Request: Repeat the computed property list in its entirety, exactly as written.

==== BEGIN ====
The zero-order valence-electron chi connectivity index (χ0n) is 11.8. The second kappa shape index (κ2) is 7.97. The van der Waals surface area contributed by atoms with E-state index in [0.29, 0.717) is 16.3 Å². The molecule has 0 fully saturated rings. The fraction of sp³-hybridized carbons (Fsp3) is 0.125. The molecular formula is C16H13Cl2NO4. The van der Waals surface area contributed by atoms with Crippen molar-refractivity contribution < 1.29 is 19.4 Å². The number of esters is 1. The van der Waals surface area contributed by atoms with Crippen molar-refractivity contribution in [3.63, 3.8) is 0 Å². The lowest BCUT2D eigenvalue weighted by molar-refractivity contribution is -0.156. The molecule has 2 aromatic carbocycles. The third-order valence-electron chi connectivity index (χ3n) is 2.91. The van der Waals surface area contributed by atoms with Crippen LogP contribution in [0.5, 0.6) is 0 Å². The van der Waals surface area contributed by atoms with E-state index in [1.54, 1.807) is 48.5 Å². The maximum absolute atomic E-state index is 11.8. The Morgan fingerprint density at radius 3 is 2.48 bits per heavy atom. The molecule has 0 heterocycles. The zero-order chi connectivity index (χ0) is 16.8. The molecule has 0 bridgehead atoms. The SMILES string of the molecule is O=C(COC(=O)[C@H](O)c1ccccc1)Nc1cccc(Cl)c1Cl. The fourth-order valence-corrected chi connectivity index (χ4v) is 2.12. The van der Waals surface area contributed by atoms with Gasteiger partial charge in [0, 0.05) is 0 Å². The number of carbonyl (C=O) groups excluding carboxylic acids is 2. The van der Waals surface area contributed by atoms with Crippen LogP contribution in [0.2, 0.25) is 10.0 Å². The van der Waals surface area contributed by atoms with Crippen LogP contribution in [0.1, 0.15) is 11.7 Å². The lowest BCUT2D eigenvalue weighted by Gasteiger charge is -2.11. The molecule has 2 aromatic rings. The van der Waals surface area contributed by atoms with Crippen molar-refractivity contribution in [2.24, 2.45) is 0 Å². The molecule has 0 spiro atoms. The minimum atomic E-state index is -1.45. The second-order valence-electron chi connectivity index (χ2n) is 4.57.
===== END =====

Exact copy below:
The zero-order valence-electron chi connectivity index (χ0n) is 11.8. The second kappa shape index (κ2) is 7.97. The van der Waals surface area contributed by atoms with E-state index in [0.29, 0.717) is 16.3 Å². The molecule has 0 fully saturated rings. The fraction of sp³-hybridized carbons (Fsp3) is 0.125. The molecular formula is C16H13Cl2NO4. The van der Waals surface area contributed by atoms with Crippen molar-refractivity contribution < 1.29 is 19.4 Å². The number of esters is 1. The van der Waals surface area contributed by atoms with Crippen molar-refractivity contribution in [3.63, 3.8) is 0 Å². The lowest BCUT2D eigenvalue weighted by molar-refractivity contribution is -0.156. The molecule has 2 aromatic carbocycles. The third-order valence-electron chi connectivity index (χ3n) is 2.91. The van der Waals surface area contributed by atoms with Crippen LogP contribution in [0.5, 0.6) is 0 Å². The van der Waals surface area contributed by atoms with E-state index in [1.54, 1.807) is 48.5 Å². The maximum absolute atomic E-state index is 11.8. The Morgan fingerprint density at radius 3 is 2.48 bits per heavy atom. The molecule has 0 heterocycles. The zero-order chi connectivity index (χ0) is 16.8. The molecule has 0 bridgehead atoms. The SMILES string of the molecule is O=C(COC(=O)[C@H](O)c1ccccc1)Nc1cccc(Cl)c1Cl. The fourth-order valence-corrected chi connectivity index (χ4v) is 2.12. The van der Waals surface area contributed by atoms with Gasteiger partial charge in [0, 0.05) is 0 Å². The number of carbonyl (C=O) groups excluding carboxylic acids is 2. The van der Waals surface area contributed by atoms with Crippen LogP contribution in [0.2, 0.25) is 10.0 Å². The van der Waals surface area contributed by atoms with Crippen LogP contribution in [0.1, 0.15) is 11.7 Å². The lowest BCUT2D eigenvalue weighted by Gasteiger charge is -2.11. The molecule has 2 aromatic rings. The van der Waals surface area contributed by atoms with Crippen molar-refractivity contribution in [2.24, 2.45) is 0 Å². The molecule has 0 spiro atoms. The minimum atomic E-state index is -1.45. The second-order valence-electron chi connectivity index (χ2n) is 4.57.